Cristiano Ronaldo is setting records again and Zinedine Zidane is back in favour after Real Madrid brushed aside Paris Saint-Germain to reach their eighth consecutive Champions League quarter-final.
After a bruising few months, in which Real have limped out of the running for every domestic honour, they saved their best for the Parc des Princes and what defender Sergio Ramos described as the club’s “favourite tournament”.
Certainly, their emphatic 5-2 aggregate victory over PSG was as convincing as it was comfortable, and an unprecedented third straight Champions League triumph, the fourth in five years, is now within reach.
Ronaldo’s form this season has, not coincidentally, matched that of his team.
Inititally below his own high standards in La Liga, particularly at the Santiago Bernabeu, he has sustained his performances in Europe and hit a peak in recent weeks.
The Portguese’s opener in Paris means he now has 15 goals in his last nine games overall and, in the Champions League, has scored in a remarkable nine consecutive matches, equalling the record of Ruud van Nistelrooy.
Zidane, meanwhile, disregarded in February, is top dog in March, lauded in Spain for his tactical acumen against Unai Emery, and strength of character for picking a bench that included Gareth Bale and Isco, as well as Luka Modric and Toni Kroos, both available after injury.
Rehearsals for Europe
But Real must now turn their revival into something more concrete.
Lose in the quarter-finals, or even the last four, and the success over PSG will quickly retreat from view, replaced by a likely third-place finish in La Liga and lack of silverware added in the equation.
Perhaps a squad that won the league title last season, and owns three Champions League triumphs, has lacked edge in the campaign´s early stages but is sharpening with a major prize in sight.
“We’ve had difficult moments in the Liga and Copa del Rey, but it’s always difficult to maintain the same level while playing every three days,” Zidane said on Tuesday.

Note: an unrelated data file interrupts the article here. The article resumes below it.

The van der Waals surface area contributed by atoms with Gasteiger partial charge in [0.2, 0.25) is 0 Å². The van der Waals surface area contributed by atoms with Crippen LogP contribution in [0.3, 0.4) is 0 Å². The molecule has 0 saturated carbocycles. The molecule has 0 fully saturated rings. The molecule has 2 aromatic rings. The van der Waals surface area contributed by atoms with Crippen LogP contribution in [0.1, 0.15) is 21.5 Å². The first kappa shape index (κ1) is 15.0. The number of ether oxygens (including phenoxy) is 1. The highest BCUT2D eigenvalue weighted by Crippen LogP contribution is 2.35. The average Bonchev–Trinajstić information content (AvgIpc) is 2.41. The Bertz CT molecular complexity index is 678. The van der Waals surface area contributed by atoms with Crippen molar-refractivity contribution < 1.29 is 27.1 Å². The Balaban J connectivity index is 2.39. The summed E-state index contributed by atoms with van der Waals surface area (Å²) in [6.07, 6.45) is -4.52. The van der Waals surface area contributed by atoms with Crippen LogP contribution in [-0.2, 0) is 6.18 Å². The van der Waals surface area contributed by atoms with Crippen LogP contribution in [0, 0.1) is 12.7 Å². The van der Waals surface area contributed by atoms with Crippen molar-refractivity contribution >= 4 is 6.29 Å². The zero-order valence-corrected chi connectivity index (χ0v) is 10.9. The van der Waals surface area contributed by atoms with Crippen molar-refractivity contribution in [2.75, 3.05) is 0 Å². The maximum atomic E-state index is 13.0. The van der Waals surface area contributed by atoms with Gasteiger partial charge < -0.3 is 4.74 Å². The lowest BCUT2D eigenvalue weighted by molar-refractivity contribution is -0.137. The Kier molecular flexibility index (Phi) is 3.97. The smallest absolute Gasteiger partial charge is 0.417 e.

“You can’t always win everything, but we’re winning now in the Liga and we have to look ahead to our game with Eibar on Saturday.”
Zidane has begun treating domestic games almost like trials for Europe, rotating key players or trying other ones in unfamiliar positions.
That strategy will be tested in April, given Real host city rivals Atletico Madrid in La Liga, the weekend before their quarter-final second leg.
By then, Bale will hope to have played his way back into favour. The Welshman was left out of the starting line-up in France, just as he had been for the first leg in Madrid three weeks before.
Snubbed for Real’s two biggest games of the season so far, Bale would appear to have reached a crossroads in his relationship with Zidane, whose explanation afterwards was brief but revealing.
“Today it was important to have two lines of four, to defend well against their wide players,” the Frenchman said. “We did that very well.”
Fit again, and seemingly finding form, Bale faces a fight not to be deployed only in Real’s throwaway fixtures.
“For sure Bale would prefer to play more,” Zidane added. “All the players are important here, which is what I look at.
“Gareth is one of them. He did not start the home or away (games against PSG), but he will play games. He is an important player for us.”